Piers Morgan’s recent article (and other media commentary) regarding ‘Britain’s Got Talent’ phenomenon Susan Boyle tells us something about the use of categories and the terms and their deployment. The reaction from the panel and the audience to her dream of becoming a professional singer like Elaine Page was ‘hilarity’, ‘eye-rolling’ and ‘loud guffaws’. Why was that? The answer Piers gives is that she was ‘middle-aged’, ‘feisty’ and a ‘funny lady’.
Categories carry huge amounts of culturally rich common-sense knowledge. If a category is applied to, or if a person applies it to himself or herself, that person is presumed to embody the social knowledge about that category and have the appropriate category-bounded attributes. If not, that person is seen to be an exception, different, or even a phoney. Presumably then, the category predicates that Piers provides ‘middle-aged’, ‘feisty’ and a ‘funny lady’ did not match the category-bounded attributes associated with the famous singer for which she dreamed of being. Consequently the panel and the audience surmised she was likely to be a phoney member. As Piers eloquently puts it, ‘We’d committed the oldest sin in the talent- show book – judging a book by its cover’.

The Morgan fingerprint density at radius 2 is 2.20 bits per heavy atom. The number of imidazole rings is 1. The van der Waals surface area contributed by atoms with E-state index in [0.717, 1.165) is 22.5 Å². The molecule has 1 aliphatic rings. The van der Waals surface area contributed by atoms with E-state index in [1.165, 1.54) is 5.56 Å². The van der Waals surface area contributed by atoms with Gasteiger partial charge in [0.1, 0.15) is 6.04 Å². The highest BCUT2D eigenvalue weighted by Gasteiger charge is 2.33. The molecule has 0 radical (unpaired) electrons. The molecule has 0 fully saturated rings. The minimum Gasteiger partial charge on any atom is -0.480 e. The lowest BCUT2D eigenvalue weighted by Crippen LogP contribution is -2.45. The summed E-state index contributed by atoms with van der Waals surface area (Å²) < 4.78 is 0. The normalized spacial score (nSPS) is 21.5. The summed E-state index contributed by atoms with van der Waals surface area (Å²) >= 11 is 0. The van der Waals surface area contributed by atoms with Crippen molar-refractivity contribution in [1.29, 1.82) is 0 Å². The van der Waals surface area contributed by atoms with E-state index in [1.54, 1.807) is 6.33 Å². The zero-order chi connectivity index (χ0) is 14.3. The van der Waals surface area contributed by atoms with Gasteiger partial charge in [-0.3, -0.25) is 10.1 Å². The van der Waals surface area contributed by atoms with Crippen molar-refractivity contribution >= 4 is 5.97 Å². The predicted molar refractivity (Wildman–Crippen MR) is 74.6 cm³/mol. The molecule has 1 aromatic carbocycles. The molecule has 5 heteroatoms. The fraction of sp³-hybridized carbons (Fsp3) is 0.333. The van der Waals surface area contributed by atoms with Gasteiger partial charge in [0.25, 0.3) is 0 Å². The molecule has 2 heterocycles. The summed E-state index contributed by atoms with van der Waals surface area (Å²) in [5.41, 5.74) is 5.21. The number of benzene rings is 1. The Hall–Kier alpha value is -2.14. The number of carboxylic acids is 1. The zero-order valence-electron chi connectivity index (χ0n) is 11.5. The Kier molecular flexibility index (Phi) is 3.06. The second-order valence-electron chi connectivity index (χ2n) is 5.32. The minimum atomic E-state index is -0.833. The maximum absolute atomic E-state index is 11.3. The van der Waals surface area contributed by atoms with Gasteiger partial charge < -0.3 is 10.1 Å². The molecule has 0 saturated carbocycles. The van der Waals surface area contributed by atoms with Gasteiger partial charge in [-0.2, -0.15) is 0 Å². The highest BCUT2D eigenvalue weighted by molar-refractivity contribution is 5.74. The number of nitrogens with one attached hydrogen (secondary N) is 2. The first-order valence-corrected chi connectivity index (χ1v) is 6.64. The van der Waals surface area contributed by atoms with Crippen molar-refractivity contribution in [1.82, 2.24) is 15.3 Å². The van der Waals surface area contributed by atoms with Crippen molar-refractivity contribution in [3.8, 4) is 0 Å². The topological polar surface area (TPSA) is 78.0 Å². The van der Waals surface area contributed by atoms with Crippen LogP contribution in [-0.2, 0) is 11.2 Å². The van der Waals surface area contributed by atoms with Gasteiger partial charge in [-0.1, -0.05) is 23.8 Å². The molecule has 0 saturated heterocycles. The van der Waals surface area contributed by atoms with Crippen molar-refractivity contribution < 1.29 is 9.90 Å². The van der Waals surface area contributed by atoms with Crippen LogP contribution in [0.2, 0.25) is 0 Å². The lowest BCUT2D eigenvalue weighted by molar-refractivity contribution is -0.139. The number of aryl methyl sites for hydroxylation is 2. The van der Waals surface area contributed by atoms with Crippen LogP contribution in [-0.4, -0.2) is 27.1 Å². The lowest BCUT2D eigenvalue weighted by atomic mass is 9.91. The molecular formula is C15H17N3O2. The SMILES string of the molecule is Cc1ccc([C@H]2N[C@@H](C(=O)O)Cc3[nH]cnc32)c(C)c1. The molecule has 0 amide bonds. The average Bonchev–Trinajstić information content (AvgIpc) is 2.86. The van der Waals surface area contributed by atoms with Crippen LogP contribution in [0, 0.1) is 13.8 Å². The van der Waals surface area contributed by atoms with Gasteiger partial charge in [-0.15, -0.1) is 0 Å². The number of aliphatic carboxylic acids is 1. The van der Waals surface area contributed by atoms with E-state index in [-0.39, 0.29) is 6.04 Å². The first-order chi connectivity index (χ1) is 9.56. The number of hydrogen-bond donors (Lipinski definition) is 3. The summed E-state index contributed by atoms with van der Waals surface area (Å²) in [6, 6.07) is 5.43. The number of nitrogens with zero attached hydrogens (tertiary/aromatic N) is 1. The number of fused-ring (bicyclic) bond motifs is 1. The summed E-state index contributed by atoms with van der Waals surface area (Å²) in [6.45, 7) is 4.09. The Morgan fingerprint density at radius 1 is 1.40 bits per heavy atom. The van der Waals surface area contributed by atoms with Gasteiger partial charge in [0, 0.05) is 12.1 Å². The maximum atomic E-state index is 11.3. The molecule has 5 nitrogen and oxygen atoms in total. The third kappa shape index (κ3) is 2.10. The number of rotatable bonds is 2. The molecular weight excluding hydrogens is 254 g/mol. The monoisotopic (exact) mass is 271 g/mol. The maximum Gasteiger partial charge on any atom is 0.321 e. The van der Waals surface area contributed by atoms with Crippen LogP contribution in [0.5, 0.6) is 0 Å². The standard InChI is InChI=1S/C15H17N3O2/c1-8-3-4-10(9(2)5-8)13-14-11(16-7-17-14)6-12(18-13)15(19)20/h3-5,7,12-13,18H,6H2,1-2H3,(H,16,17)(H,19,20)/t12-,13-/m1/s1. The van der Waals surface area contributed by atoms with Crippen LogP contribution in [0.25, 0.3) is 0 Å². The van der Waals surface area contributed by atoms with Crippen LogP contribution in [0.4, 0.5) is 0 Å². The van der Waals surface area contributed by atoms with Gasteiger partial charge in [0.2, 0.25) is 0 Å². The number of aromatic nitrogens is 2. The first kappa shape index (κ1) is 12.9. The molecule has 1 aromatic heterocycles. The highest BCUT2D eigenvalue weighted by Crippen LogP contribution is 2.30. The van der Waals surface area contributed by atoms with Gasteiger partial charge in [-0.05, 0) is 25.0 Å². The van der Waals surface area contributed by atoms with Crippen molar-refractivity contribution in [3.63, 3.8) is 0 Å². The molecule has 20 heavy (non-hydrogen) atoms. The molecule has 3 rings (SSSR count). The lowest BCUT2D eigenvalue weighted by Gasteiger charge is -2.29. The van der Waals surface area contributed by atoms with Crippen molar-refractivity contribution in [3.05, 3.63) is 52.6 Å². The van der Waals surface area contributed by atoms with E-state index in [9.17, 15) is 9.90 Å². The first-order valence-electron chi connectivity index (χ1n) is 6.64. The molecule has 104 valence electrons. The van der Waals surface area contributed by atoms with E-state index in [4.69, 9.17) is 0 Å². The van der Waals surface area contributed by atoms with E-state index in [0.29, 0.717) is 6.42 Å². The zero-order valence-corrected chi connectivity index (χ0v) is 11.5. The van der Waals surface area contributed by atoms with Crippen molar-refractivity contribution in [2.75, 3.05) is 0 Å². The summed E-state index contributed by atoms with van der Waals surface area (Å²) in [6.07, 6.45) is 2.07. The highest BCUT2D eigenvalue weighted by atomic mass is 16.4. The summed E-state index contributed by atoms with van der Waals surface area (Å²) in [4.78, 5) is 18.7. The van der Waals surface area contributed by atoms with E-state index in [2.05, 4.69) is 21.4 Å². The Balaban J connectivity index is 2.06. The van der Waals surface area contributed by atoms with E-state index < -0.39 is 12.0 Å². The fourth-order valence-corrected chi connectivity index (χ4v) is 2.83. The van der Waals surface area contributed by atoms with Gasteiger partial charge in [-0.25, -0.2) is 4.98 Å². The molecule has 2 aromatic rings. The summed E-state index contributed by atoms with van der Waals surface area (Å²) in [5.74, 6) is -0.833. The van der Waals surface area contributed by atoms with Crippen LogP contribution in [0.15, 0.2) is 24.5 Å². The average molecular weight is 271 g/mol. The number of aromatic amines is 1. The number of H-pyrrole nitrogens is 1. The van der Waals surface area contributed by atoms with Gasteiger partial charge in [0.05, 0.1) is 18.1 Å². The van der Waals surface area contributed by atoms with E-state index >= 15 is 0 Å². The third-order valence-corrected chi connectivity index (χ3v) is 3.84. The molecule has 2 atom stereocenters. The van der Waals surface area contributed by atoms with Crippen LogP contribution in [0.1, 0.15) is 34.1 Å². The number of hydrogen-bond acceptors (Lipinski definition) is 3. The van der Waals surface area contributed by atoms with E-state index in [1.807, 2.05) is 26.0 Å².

Read the article in the Mail on Sunday